Canada and tourism — страница 7

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"Themes are hot", she says. "And it's much easier to attach a theme to a buffet than to a single plate." She also points to the greater variety available at a buffet and its effect on social dynamics. Buffets allow party-goers to mingle throughout the room. Table service confines them to one table. Where's the money? Commercial operations vary in their commitment to catering; social caterers live by it; and non commercials seem to take care of their own people. These variations make direct analysis of profit margins hard to ascertain. But one conclusion is obvious: with 50 per cent of the commercial operators, 78 per cent of social caterers, and a 25 per cent of non-commercial operators making more than $10,000 per year, catering is alive and growing. The

future: Results show that respondents see healthy growth in every market for catering. The highest numbers in each category reflect the strength of each type of caterer. Non-commercials see potential in on-premises events, as do commercial caterers. Ginger Kramer agrees. "There simply aren't enough banquet facilities and special event sites," she says. The survey confirms Kramer's assertion that caterers who do both on and off-premises events will achieve the greatest business success. Tourism industry At the federal level tourism is the responsibility of the minister of state for small business and tourism through Tourism Canada in the Department of Regional Industrial Expansion. The promotion and development of tourism through a designated federal agency dates from

1934. The recognized national industry association is the Ottawa-based Tourism Industry Association of Canada (TIAC). It is an umbrella organization representing private sector companies, organizations, institutions and individuals engaged in tourism in Canada and working in partnership with provincial and territorial tourism-industry associations. TIAC has represented the Canadian tourism industry for 69 years and exists to lobby government, to communicate with industry, and to increase public awareness of the importance of tourism and the need for public support. Tourism dates back to the early history of Canada. Writings by the early explorers and traders contributed to the growing knowledge of the Canadian landscape, still the primary attraction of Canada's tourism industry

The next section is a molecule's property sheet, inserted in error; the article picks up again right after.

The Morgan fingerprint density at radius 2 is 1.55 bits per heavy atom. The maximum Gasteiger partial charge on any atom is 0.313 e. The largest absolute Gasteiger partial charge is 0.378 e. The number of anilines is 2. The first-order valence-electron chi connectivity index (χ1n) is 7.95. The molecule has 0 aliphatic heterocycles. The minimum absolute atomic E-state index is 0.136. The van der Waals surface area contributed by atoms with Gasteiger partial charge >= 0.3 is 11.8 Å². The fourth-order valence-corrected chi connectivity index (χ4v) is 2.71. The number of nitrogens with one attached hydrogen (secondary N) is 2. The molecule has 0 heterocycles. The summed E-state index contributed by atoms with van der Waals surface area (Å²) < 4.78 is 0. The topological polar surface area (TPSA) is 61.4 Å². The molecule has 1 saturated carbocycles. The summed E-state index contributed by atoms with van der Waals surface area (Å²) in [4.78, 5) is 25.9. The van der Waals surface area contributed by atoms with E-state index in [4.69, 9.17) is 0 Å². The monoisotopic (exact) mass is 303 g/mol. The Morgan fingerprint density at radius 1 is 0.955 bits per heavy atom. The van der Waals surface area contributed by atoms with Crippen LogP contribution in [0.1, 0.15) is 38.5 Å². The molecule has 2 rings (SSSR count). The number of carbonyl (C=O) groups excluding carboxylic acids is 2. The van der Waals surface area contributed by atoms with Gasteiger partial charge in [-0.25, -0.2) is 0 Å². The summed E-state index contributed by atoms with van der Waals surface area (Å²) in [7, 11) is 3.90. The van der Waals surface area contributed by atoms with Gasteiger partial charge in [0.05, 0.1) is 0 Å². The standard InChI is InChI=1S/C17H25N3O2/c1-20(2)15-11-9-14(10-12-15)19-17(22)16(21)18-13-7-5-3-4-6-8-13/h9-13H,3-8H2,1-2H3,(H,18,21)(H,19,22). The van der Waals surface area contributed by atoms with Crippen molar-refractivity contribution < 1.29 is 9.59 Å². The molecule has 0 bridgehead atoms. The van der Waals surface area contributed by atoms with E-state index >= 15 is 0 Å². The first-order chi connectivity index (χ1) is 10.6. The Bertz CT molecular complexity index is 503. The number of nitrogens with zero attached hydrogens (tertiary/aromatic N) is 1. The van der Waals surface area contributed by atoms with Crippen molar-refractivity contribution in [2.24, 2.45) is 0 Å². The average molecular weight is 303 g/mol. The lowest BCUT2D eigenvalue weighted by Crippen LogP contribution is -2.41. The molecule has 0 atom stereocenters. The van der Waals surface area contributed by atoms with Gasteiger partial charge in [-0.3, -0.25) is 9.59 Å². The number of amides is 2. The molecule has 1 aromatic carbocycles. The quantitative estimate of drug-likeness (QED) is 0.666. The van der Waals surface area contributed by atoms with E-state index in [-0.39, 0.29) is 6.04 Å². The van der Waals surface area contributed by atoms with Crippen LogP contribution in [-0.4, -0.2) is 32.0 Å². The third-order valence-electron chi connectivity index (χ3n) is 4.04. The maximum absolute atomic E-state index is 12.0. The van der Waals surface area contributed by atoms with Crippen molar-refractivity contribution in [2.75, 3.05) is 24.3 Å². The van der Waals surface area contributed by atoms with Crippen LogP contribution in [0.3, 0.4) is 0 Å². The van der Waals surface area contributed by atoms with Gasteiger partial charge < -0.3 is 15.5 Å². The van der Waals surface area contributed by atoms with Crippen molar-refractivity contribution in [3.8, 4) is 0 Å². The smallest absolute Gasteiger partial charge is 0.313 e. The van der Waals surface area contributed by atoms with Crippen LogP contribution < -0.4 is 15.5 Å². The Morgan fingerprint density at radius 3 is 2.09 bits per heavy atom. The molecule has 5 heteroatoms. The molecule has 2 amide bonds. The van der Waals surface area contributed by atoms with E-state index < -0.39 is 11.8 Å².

(see EXPLORATION AND TRAVEL LITERATURE). From the mid-18th to the early 19th century TOPOGRAPHIC PAINTERS recorded an idealized landscape, scenes that were often reproduced as engravings in travel books published in Europe. The CANADIAN PACIFIC RAILWAY, through its rail and steamship services, its hotels and publicity campaigns, attracted affluent European and American tourists to Canada. Modern travel and the opportunity for mass travel came with the jet airplane. Business travel illustrates the degree of change: travel and related expenses are the third-largest expenditure of Canadian business, after payroll and data-processing expenditures. Canadian companies spent $3 billion in 1986. The Canadian tourism industry requires sophisticated marketing, delivering value and service.

Beginning in 1984 Canada experienced a turnaround following 10 years of decline during which its balance of payments deficit on the international travel account grew from $300 million to $2.2 billion. Nineteen eighty-six was an exceptional year: foreign visitors increased 18%. The primary reasons for this growth were EXPO 86 in Vancouver, a favourable exchange rate with the US, an aggressive federal government advertising campaign in the US and negative incidents in other parts of the world which discouraged N Americans from travelling overseas. The best potential new source for travellers to Canada is likely in the Pacific Rim countries. Arrivals from Japan and Hong Kong are expected to show an increase, continuing an upward trend that started in 1979. Australia remains stable.

The US continues to be Canada's primary source of visitors; they comprise over 85% of our tourism market. Traditional European markets, including the UK, France, W Germany and the Netherlands, are expected to produce moderate growth over the next few years. Contemporary Canadian tourist attractions are often the same as those extolled by early travel writers - the fjorded coast of BC, the majestic grandeur of the Canadian Rockies, the wide open spaces of the Prairies, the lakes, forests and rivers of central Canada, the Atlantic coast in its infinite variety of bays, coves, beaches and scenic vistas, the arctic environment and people, and, of course, such old favourites as NIAGARA FALLS. The works of humans have been added to these natural assets through the development of modern